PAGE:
The Legal Director’s declaration is more obnoxious than that. She made no mention of DOJ’s attempts to serve the warrant before she got involved and makes much of a claim that it took the AUSA two efforts to email a separate copy to her. Her assurances that everything was preserved — made as of January 25 — don’t rule out any deletions before that.
It wasn’t until February 1 that WilmerHale was officially involved.
And in the meantime, Elon Musk had made a widely covered trip to DC. He met with Jim Jordan on Thursday January 26, Kevin McCarthy that evening, and then Jordan (again) with James Comer the next day (Axios, NYT, CNN)
As of now, at least, Jordan and McCarthy are two of the just 51 people that Trump follows, who could have sent him DMs.
The next week, Comer formally announced his dick pics hearing, which (as Allison Gill observed yesterday) took place the day between two hearings on the warrant, as contempt fees started piling up. In that hearing, Republicans spun Musk’s willful violation of the consent decree against Xitter as an assault on the First Amendment.
As it was happening, Musk posted a tweet with nothing more but a period.
This was happening in the period when Xitter was doing more intensive searches to get — for example — the second preservation of Trump’s account from January 12, 2021 and all other accounts associated, via common device, cookie, or IP, with Trump’s own.
In the February 7 hearing, then-Chief Judge Beryl Howell questioned whether Xitter was stalling on this production because Musk “wants to cozy up with the former President, and that’s why you are here?”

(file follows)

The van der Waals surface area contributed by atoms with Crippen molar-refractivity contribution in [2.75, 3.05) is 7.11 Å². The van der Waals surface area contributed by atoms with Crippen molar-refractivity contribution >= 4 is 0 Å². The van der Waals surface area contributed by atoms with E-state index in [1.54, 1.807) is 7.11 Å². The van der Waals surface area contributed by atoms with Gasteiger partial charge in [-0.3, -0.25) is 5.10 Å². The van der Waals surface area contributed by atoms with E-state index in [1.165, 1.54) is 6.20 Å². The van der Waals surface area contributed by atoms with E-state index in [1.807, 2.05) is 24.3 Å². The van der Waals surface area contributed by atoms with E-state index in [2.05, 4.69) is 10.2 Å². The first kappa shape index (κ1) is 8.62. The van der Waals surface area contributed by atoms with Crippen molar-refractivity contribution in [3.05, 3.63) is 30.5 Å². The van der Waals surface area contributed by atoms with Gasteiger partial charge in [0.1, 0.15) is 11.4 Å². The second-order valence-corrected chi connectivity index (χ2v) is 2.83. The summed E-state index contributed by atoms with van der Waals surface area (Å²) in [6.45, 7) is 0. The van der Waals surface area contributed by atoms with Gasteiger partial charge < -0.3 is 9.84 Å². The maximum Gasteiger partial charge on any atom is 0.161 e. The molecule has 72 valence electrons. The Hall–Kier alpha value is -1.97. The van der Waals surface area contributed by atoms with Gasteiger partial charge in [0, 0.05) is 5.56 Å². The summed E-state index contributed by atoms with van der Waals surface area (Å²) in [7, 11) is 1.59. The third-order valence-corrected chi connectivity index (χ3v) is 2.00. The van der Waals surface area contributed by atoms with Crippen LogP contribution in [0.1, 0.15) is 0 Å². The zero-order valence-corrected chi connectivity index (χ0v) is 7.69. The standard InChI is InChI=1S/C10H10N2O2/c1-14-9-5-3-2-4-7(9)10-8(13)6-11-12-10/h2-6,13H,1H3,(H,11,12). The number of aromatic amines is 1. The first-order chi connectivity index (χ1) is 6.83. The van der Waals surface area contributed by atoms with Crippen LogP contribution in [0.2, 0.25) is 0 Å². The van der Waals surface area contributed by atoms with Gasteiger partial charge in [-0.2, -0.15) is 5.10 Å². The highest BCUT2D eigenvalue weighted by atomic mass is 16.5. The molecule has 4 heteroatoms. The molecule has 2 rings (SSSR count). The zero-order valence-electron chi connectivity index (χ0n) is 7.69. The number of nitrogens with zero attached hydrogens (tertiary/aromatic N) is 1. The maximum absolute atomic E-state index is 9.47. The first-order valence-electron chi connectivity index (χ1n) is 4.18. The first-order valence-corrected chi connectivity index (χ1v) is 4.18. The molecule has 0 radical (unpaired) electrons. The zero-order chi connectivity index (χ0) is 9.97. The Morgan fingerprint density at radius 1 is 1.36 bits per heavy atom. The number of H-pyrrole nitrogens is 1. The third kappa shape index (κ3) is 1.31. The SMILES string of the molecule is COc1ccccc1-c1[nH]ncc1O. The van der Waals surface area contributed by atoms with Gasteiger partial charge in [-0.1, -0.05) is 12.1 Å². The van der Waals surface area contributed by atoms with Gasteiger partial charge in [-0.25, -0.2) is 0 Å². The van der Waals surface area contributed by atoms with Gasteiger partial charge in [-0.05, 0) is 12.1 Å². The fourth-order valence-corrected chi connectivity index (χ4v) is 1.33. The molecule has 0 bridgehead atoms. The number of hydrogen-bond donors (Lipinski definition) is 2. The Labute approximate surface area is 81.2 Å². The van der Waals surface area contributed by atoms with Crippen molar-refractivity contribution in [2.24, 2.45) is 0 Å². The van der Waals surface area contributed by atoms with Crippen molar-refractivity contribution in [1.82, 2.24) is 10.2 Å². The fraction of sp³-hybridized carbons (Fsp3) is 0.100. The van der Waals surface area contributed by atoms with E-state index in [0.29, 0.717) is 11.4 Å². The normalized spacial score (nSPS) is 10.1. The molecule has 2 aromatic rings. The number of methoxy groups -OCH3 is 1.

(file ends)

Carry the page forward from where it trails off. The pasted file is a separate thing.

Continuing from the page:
But it may be more than that.
Musk is solidly part of the far right culture that might have been involved in any DM lists organizing the insurrection. One of the main reasons he started considering buying Xitter is because of the efforts Xitter took in the aftermath to crack down on violence.
And in the lead-up to Musk’s purchase of Xitter, someone — there’s reason to believe it might be Stephen Miller, who had been interviewed by Jack Smith’s prosecutors in November, before he was interviewed in a privilege-waived interview in April — texted Musk personally to raise the sensitivities of restoring Trump to Xitter.
And one of Musk’s phone contacts appears to bring Trump up. However, unlike others in the filings, this individual’s information is redacted.
“It will be a delicate game of letting right wingers back on Twitter and how to navigate that (especially the boss himself, if you’re up for that),” the sender texted to Musk, referencing conservative personalities who have been banned for violating Twitter’s rules.
The anonymous texter then offers up a suggestion for “someone who has a savvy cultural/political view to be the VP of actual enforcement.” That suggestion: “A Blake Masters type.”
Any delays and obstruction may not just be an effort to protect Trump.
It could be Musk’s effort to protect his own network — and people in DC like Jim Jordan.